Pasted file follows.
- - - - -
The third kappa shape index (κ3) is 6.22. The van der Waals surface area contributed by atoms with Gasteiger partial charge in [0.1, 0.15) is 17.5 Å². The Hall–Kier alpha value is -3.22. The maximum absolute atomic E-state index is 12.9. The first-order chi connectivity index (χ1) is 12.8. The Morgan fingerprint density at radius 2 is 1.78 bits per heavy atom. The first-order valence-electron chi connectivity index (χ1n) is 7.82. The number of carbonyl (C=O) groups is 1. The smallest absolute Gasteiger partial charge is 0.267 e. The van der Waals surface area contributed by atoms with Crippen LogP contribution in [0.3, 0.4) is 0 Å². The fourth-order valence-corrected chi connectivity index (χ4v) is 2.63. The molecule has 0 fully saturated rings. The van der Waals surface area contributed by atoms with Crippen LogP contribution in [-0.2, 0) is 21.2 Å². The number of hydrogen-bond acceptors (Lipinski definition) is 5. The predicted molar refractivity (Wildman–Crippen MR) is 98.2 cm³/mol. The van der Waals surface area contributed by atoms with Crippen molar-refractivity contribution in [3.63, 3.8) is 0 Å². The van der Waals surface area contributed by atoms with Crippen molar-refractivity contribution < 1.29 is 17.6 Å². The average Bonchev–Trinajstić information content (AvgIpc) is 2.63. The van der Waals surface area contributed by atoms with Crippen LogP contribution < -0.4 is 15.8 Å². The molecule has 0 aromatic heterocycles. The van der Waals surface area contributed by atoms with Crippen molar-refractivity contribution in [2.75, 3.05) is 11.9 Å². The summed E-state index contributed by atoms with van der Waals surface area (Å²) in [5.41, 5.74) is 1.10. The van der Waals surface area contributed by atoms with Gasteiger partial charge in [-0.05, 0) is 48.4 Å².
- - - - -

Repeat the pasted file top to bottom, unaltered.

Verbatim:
The third kappa shape index (κ3) is 6.22. The van der Waals surface area contributed by atoms with Gasteiger partial charge in [0.1, 0.15) is 17.5 Å². The Hall–Kier alpha value is -3.22. The maximum absolute atomic E-state index is 12.9. The first-order chi connectivity index (χ1) is 12.8. The Morgan fingerprint density at radius 2 is 1.78 bits per heavy atom. The first-order valence-electron chi connectivity index (χ1n) is 7.82. The number of carbonyl (C=O) groups is 1. The smallest absolute Gasteiger partial charge is 0.267 e. The van der Waals surface area contributed by atoms with Crippen LogP contribution in [0.3, 0.4) is 0 Å². The fourth-order valence-corrected chi connectivity index (χ4v) is 2.63. The molecule has 0 fully saturated rings. The van der Waals surface area contributed by atoms with Crippen LogP contribution in [-0.2, 0) is 21.2 Å². The number of hydrogen-bond acceptors (Lipinski definition) is 5. The predicted molar refractivity (Wildman–Crippen MR) is 98.2 cm³/mol. The van der Waals surface area contributed by atoms with Crippen molar-refractivity contribution in [3.63, 3.8) is 0 Å². The van der Waals surface area contributed by atoms with Crippen molar-refractivity contribution < 1.29 is 17.6 Å². The average Bonchev–Trinajstić information content (AvgIpc) is 2.63. The van der Waals surface area contributed by atoms with Crippen LogP contribution < -0.4 is 15.8 Å². The molecule has 0 aromatic heterocycles. The van der Waals surface area contributed by atoms with Crippen molar-refractivity contribution in [2.75, 3.05) is 11.9 Å². The summed E-state index contributed by atoms with van der Waals surface area (Å²) in [5.41, 5.74) is 1.10. The van der Waals surface area contributed by atoms with Gasteiger partial charge in [-0.05, 0) is 48.4 Å².